# 23. Kea Security¶

This is a work in progress. Currently it contains only the TLS/HTTPS support documentation.

## 23.1. TLS/HTTPS support¶

Since version 1.9.6 Kea includes TLS support for better security. TLS is used on HTTP communication providing three increasing levels of protection:

• no TLS. The connection is plain text, unencrypted HTTP. This is the only option available in prior versions.
• encryption i.e. protection against passive attacks and eavesdropping, the server is still authenticated but the client is not. This is the typical mode when securing a web site, where clients and servers are not under the control of a common entity.
• mutual authentication between the client and the server. This mode is stricter than the previous one and is the default when TLS is enabled.

Note

The mutual authentication is for the TLS entities. When TLS and a HTTP authentication scheme are used there is no binding between the two security mechanisms so no proof that the TLS client and server are the same as the HTTP authentication client and server.

### 23.1.1. Kea Installation with TLS/HTTPS support¶

TLS/HTTPS support is available with OpenSSL and Botan cryptographic backends with some constraints including on the boost library:

• OpenSSL versions older than 1.0.2 are obsolete so should not be considered. The TLS support was not tested and is not supported on these versions.
• OpenSSL version 1.0.2 has extended support for OpenSSL premium customers so should not be considered at the exception of these premium customers. The TLS support was tested but is not supported on this version.
• OpenSSL versions >= 1.1.x were tested and are supported. Note enough recent versions include TLS 1.3 support.
• OpenSSL 3.x was not yet released and Kea does not build with it.
• LibreSSL 3.2.4 was tested. LibreSSL shares the OpenSSL 1.0.2 API so it should work but is not supported.
• Botan 1.x versions are obsolete so should not be considered. The TLS support was not tested and is not supported on these versions.
• Botan 2.x versions were tested and are supported. Note the TLS support requires the four asio header files which are included in Botan packages / installation only when Botan was configured with the --with-boost option. It is still possible to take these files from the corresponding Botan distribution and to install them manually in the Botan include directory but of course this should be a last resort procedure. Note that without these header files Kea can still build but the TLS support is disabled: any attempt to use it will fail with a fatal error.
• very old boost versions provide SSL support (based on OpenSSL) without choice of the TLS version: Kea can still use them but they are not recommended.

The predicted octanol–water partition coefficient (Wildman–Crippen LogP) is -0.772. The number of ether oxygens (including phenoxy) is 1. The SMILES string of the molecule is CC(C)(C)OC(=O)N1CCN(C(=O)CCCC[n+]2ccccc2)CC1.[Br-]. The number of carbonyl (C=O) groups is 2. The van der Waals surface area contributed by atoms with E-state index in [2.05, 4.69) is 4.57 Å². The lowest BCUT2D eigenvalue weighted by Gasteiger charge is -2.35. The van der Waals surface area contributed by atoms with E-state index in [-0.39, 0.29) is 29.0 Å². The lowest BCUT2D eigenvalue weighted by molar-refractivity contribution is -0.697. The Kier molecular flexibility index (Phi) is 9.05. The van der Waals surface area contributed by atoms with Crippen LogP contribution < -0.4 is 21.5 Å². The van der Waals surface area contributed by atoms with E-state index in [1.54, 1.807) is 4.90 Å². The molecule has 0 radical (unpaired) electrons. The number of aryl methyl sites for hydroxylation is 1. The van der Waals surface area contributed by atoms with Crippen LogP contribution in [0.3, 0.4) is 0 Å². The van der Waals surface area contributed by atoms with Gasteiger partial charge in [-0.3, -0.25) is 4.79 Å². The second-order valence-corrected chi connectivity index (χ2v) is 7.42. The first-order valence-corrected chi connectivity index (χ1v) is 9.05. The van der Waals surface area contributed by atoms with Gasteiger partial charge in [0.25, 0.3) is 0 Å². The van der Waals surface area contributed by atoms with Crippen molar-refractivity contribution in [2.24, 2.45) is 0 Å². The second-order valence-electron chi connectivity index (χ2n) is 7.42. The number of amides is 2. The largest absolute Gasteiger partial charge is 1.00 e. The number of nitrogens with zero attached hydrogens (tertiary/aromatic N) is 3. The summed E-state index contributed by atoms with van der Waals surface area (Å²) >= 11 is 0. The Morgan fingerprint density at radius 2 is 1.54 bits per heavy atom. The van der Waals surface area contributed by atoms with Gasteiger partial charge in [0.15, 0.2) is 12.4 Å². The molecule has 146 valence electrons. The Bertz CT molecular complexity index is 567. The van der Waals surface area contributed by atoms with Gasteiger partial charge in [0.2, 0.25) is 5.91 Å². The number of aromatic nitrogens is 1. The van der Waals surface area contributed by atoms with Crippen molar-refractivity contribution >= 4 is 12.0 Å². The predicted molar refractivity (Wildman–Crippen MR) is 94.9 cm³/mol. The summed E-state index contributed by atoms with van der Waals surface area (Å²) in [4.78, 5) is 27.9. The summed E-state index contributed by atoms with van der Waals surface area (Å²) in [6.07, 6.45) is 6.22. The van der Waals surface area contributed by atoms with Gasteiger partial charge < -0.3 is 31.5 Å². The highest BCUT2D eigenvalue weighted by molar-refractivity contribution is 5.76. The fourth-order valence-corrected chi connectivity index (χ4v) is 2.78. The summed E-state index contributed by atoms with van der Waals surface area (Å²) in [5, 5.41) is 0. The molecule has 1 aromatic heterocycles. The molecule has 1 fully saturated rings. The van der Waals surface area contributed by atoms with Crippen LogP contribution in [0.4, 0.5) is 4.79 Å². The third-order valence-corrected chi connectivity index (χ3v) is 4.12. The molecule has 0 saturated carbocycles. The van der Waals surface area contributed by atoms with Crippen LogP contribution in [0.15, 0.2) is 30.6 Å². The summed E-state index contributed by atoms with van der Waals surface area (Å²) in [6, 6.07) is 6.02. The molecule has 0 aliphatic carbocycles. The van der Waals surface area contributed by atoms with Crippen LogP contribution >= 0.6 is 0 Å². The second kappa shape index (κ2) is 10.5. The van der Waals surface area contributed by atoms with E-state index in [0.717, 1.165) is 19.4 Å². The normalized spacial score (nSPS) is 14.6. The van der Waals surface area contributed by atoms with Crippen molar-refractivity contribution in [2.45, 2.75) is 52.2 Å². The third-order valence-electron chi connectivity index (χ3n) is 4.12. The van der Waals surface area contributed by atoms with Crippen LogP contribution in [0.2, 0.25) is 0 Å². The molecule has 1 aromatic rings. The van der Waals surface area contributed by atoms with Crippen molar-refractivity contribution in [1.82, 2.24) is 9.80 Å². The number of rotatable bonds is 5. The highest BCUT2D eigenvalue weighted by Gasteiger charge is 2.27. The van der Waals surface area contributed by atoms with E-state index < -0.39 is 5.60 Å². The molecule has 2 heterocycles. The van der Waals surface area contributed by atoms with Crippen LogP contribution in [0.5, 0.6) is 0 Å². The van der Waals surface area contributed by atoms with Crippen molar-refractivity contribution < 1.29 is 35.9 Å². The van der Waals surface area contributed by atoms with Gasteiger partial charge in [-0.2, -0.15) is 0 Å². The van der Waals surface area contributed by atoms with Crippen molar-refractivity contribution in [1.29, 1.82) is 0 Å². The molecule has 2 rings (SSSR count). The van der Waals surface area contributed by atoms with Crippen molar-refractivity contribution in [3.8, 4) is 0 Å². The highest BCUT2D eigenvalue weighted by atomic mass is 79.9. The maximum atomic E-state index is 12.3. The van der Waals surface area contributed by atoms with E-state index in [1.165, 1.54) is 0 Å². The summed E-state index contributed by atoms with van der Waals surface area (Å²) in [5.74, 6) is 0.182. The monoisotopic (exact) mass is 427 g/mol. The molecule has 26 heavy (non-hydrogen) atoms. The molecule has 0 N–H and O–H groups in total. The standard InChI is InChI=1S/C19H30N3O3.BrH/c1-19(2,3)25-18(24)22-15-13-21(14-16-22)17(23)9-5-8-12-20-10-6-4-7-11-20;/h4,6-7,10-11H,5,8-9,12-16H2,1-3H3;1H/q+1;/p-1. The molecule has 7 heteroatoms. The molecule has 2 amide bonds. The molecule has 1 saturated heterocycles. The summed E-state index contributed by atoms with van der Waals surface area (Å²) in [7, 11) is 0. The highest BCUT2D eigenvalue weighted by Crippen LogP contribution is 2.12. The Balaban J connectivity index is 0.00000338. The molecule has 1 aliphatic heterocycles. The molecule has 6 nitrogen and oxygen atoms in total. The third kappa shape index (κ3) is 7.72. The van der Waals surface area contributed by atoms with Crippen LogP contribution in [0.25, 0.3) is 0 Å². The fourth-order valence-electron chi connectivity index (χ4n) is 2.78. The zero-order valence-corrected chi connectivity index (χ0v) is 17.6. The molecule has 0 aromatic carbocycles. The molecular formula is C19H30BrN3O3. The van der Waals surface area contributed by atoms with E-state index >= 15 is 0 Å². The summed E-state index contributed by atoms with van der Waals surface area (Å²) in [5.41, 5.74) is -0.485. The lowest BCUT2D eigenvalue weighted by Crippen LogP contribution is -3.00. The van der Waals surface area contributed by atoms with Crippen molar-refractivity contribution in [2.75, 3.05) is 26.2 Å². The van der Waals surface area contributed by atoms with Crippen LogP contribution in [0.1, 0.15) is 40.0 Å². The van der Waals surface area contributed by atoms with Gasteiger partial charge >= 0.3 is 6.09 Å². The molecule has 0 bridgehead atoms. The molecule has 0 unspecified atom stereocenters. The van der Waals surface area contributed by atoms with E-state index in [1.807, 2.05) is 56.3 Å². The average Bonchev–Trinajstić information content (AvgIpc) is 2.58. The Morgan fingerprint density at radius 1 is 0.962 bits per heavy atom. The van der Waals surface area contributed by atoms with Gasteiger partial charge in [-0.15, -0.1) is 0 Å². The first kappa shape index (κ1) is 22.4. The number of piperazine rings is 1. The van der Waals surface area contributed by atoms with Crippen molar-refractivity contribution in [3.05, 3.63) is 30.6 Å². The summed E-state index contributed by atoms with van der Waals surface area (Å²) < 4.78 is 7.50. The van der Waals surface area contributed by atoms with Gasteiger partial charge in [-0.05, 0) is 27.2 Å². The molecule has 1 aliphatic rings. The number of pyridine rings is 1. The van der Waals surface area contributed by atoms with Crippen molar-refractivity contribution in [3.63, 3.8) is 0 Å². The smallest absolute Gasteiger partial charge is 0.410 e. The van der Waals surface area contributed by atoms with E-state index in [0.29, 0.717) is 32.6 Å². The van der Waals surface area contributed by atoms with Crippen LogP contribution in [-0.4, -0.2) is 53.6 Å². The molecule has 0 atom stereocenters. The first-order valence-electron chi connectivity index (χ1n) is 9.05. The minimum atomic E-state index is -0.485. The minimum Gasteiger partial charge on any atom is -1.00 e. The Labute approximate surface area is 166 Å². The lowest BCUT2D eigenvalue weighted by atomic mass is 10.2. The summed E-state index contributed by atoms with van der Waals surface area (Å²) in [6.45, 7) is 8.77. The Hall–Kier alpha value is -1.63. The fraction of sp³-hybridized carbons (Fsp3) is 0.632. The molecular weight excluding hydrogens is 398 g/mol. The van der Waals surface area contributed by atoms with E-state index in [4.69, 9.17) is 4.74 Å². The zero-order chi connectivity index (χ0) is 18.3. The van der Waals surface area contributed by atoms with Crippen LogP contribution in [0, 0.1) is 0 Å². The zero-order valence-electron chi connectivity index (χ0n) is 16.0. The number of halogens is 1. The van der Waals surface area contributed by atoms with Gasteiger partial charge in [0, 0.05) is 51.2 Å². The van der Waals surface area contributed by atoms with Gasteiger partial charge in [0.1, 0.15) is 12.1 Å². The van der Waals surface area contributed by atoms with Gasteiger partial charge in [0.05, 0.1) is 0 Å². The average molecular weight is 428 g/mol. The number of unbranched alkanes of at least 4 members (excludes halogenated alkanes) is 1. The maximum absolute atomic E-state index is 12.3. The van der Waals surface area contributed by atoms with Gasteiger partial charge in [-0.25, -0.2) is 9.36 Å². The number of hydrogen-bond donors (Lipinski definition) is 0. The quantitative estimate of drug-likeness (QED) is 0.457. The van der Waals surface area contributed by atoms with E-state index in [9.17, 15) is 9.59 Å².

• boost versions older than 1.64 provide SSL support with a rigid choice of the TLS version: Kea enforces the use of TLS 1.2 with them.
• boost versions 1.64 or newer provide SSL support with a generic TLS version: the best (higher) version available on both peers is selected.

### 23.1.2. TLS/HTTPS configuration¶

The new TLS configuration parameters are:

• the trust-anchor string parameter specifies the name of a file or directory where the certification authority (CA) certificate of the other peer can be found. With OpenSSL the directory must include hash symbolic links. With Botan the directory is recursively searched for certificates.
• the cert-file string parameter specifies the name of the file containing the end-entity certificate of the Kea instance being configured.
• the key-file string parameter specifies the private key of the end-entity certificate of Kea instance being configured. The file must not be encrypted and it is highly recommended to restrict its access.

The three string parameters must be either all not specified (TLS disabled) or all specified (TLS enabled).

TLS is asymmetric: the authentication of the server by the client is mandatory but the authentication of the client by the server is optional. In TLS terms this means the server can require the client certificate or not so there is a server specific TLS parameter.

• the cert-required boolean parameter allows a server to not require the client certificate. Its default value is true which means to require the client certificate and to authenticate the client. This flag has no meaning on the client side: the server always provides a certificate which is validated by the client.

Objects in files must be in the PEM format. Files can contain more than one certificate but this was not tested and is not supported.

Botan requires CA certificates to have the standard CA certificate attributes, verifies that end-entity certificates are version 3 certificates (as required by the TLS standard) and supports only PKCS 8 files for the private key.

Note

Some cryptographic libraries (e.g. Botan and recent OpenSSL) enforce minimal strength (i.e. key length), e.g. at least 2048 for RSA.

A sample set of certificates and associated objects is available at src/lib/asiolink/testutils/ca in sources with a doc.txt file explaining how they were generated using the openssl command. These files are for testing purposes only. Do not use them in production,

TLS handshake, the phase where the cryptographic parameters are exchanged and authentication is verified, can fail in a lot of ways. Error messages often do not really help to find the source of the problem. Both OpenSSL and Botan provide a command line tool with a verify command which can be used to understand and fix it.